Daphne is spending the summer with her estranged dad, a recovering alcoholic, while her mom shoots a movie in Europe. Daphne is mad at her dad for abandoning her. The day he promised to teach her to skateboard and he didn’t show up is her worst memory. As they learn to trust each other, Daphne also finally gets her chance to learn the skateboard tricks she’s always wanted to do. Even if you’re not into skateboarding, you’ll love learning about skateboard seshes and ollies and drop-ins.
I'm leaving this review for my 11-year-old daughter. She loved the book and couldn't stop talking about it during dinner. She kept saying it was so good, and trying to convince me to read it so we can talk about it together (So it's now going on my tbr list because I love encouraging her to read.) It seems to really have connected with her on some level, and that's a lovely thing to see.
A heartfelt, fabulous read about Daphne spending a summer with her estranged father, who has been sober for two years. I loved the relationships she builds with the neighbors and her grandparents, and all the descriptions of skateboarding. Engelfried does a beautiful job of slowly building trust between Daphne and her dad, including a great twist at the end.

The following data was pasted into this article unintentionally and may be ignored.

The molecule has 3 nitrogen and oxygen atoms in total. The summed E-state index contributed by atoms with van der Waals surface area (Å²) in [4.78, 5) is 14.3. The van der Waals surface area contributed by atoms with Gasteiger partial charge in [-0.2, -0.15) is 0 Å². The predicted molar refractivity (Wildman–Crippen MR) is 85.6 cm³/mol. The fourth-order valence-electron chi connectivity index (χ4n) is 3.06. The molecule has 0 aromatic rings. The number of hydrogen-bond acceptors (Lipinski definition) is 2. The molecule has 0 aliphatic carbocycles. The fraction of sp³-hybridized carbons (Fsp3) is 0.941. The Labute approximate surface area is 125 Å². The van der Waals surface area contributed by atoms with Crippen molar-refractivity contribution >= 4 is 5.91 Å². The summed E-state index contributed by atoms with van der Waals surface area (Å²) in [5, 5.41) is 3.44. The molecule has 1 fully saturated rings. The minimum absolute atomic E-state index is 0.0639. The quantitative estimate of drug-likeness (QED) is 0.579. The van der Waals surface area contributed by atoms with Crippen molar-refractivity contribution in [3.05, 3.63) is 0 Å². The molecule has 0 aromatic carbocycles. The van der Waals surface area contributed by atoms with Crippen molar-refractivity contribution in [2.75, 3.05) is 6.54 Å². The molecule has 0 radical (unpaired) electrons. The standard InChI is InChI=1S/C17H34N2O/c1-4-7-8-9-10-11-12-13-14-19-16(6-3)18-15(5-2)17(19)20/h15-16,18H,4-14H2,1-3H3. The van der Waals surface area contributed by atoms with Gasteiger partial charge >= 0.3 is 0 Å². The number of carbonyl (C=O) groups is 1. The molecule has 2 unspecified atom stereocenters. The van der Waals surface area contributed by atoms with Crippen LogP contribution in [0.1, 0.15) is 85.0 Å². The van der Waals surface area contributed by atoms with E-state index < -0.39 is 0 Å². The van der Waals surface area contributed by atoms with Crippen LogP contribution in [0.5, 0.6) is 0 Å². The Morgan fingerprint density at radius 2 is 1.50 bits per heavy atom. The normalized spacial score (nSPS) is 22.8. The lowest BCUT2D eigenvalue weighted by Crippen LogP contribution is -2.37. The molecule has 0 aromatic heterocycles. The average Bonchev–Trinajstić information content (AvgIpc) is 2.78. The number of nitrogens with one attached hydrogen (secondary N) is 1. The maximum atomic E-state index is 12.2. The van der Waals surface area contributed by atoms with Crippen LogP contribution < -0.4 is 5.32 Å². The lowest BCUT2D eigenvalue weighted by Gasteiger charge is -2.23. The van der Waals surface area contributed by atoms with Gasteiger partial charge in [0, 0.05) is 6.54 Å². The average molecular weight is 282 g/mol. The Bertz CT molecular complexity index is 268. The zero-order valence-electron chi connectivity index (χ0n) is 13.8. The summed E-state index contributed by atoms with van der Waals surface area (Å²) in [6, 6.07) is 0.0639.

12-year-old Daphne's attitude, a pitch-perfect combo of resentment and insight, exactly captures that age when you start to see your parents as imperfect human beings but can't yet forgive them for it. Will be especially beloved by skaters and anyone from Oakland, California.
Bay Area story of a skateboard loving girl spending the summer months with her estranged father in Oakland CA. Good treatment of alcoholism & 12 step recovery as the dad works to win back his daughters trust.
Read this with my ten year old daughter who loves to skateboard. She really wants a follow up book with these characters. Fun read. Great message. I love to watch her skateboard because it’s all about falling and failing but getting back up and doing it again. Great message of the book.
Oh boy. This one gave me all the feels. Wanting to strangle both parents at different points…wanting to hug Daphne. Loved the real world issues and the way they were resolved and unresolved. Hope to read more from this author.